59% women have no settled home on release
Last Thursday, the Independent Monitoring Boards published a new report on women’s resettlement from prison.
Eighty women were interviewed by IMBs across ten prisons in February 2020; the headline findings were:
Length of stay in prison
The prisoners interviewed were asked how long they had been in prison. Over half (58%) were serving less than six months, with a quarter serving less than one month.
Losing home as a result of imprisonment
A quarter of prisoners interviewed lost their home upon entry to prison, and 12% stated they were already homeless when they came into custody.
Accommodation on release
Of the 78 women who answered this question, less than a half ( said they had housing to go to upon release, with 45% saying they had no address to go to, and the remaining 14% saying they had only a temporary address.
Destination on release for those without a stable address
Of the women who had no address to go to or only had a temporary address, nearly a quarter (23%) said they didn’t know where they would go, and a further 40% said they would be homeless. Twelve prisoners (28%) intended t o stay with friends or family and 9% assumed they would find some form of temporary accommodation.
Help to prepare for release
Sixty percent said they had received help to prepare for release. Prisoners were asked to rate the help they received on a scale of 1 (poor) to 5 (excellent). Over half rated this help of no or little value (ie 1 or 2 on the scale.) Just over 20% rated it good or very good.
Help to stop offending
Over half ( 62%) said they had not received any help to stop offending. This may reflect the
fact that many were serving very short terms of imprisonment.
The report describes a ‘rich tapestry’ of rehabilitation programmes in prisons but also highlights poor communication between different parts of the system; in some cases the IMB could not be provided with the data when they asked where the women being released were going, and with what support.
With over half the women serving less than six months, the situation is exacerbated by short sentences –– which means prisons and rehabilitation teams can struggle to provide proper rehabilitation.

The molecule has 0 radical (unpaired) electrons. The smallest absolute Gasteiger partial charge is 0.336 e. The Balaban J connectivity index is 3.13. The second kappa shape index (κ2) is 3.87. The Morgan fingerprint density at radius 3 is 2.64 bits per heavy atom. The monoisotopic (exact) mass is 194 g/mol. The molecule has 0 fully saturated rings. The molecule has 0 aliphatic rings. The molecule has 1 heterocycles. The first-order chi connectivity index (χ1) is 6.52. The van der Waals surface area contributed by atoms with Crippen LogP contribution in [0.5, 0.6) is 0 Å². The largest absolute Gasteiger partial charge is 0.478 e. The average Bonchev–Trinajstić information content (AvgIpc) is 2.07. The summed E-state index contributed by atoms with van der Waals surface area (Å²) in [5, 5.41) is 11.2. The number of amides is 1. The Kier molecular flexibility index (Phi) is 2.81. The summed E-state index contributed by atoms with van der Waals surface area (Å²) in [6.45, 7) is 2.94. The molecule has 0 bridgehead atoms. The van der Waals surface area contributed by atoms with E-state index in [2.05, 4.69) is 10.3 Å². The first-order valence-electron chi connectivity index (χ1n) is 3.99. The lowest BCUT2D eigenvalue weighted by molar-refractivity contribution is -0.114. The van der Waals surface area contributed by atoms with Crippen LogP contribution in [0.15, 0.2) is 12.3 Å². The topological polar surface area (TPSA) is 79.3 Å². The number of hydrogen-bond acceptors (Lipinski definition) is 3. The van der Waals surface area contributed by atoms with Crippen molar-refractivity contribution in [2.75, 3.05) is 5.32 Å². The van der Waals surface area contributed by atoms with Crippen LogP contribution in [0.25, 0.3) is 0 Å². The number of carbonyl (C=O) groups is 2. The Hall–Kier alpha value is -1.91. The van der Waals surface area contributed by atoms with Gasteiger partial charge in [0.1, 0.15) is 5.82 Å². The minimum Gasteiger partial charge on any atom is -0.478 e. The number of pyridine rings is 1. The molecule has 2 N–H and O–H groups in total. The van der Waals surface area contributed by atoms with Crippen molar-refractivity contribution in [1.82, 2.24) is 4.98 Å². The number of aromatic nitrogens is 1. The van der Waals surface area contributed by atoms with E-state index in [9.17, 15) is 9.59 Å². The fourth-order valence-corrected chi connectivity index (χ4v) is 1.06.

The report also identified a gap in what women think they are being offered and what the staff say is available.
A successful multi-disciplinary approach had been taken in some cases, bringing together prison, probation, rehabilitation companies, health, and voluntary organisations both in the prison and in the community; support provided by chaplaincy staff is also acknowledged.
However, overall, the report concludes that the failings identified cause “maximum disruption and minimum… rehabilitation”.
Di Askwith, a member of the IMB at HMP Eastwood Park in Gloucestershire who helped prepare the report, said:
“Women leaving prison have their chances of rehabilitation undermined from the start due to an unhealthy cocktail of short sentences, lack of housing, and patchy support from prisons and probation teams.
These figures show that the system isn’t working – and although in some areas there were some initial improvements early in the current COVID pandemic, fundamentally there are still major structural problems.
It’s evident that most prison staff are doing their best but without much better engagement from other agencies and parts of government it simply isn’t having a consistent impact. This effectively sets women up to fail and this doesn’t make sense for them or for the wider community – it’s in all our interests for reoffending to be reduced.”
The report’s recommendations ask Ministers to tackle the short sentences and put in place a joined-up approach across government to ensure women have the support they need, particularly in relation to mental health support on release.
Prisons are required to refer prisoners at risk of homeless to local authorities under the Homelessness Reduction Act but the local authority is only obliged to consider their housing needs and to provide advice and signposting.
Thanks to Andy Aitchison for kind permission to use the header image in this post. You can see Andy’s work here.